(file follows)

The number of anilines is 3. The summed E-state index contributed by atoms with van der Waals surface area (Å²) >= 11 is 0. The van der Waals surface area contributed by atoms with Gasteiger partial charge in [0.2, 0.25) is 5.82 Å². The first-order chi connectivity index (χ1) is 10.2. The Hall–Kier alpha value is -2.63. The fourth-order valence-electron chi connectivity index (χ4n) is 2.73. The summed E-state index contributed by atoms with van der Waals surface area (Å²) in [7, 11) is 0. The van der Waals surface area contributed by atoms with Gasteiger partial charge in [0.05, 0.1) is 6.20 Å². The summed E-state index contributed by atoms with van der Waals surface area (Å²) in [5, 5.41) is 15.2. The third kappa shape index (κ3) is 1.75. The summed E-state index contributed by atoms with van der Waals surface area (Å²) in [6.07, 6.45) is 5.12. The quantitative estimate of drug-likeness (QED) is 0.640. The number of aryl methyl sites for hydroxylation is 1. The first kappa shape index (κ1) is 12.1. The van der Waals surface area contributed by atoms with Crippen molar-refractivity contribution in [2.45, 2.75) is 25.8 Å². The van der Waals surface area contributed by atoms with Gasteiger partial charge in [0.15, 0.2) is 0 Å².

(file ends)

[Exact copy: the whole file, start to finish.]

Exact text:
The number of anilines is 3. The summed E-state index contributed by atoms with van der Waals surface area (Å²) >= 11 is 0. The van der Waals surface area contributed by atoms with Gasteiger partial charge in [0.2, 0.25) is 5.82 Å². The first-order chi connectivity index (χ1) is 10.2. The Hall–Kier alpha value is -2.63. The fourth-order valence-electron chi connectivity index (χ4n) is 2.73. The summed E-state index contributed by atoms with van der Waals surface area (Å²) in [7, 11) is 0. The van der Waals surface area contributed by atoms with Gasteiger partial charge in [0.05, 0.1) is 6.20 Å². The summed E-state index contributed by atoms with van der Waals surface area (Å²) in [5, 5.41) is 15.2. The third kappa shape index (κ3) is 1.75. The summed E-state index contributed by atoms with van der Waals surface area (Å²) in [6.07, 6.45) is 5.12. The quantitative estimate of drug-likeness (QED) is 0.640. The number of aryl methyl sites for hydroxylation is 1. The first kappa shape index (κ1) is 12.1. The van der Waals surface area contributed by atoms with Crippen molar-refractivity contribution in [2.45, 2.75) is 25.8 Å². The van der Waals surface area contributed by atoms with Gasteiger partial charge in [0.15, 0.2) is 0 Å².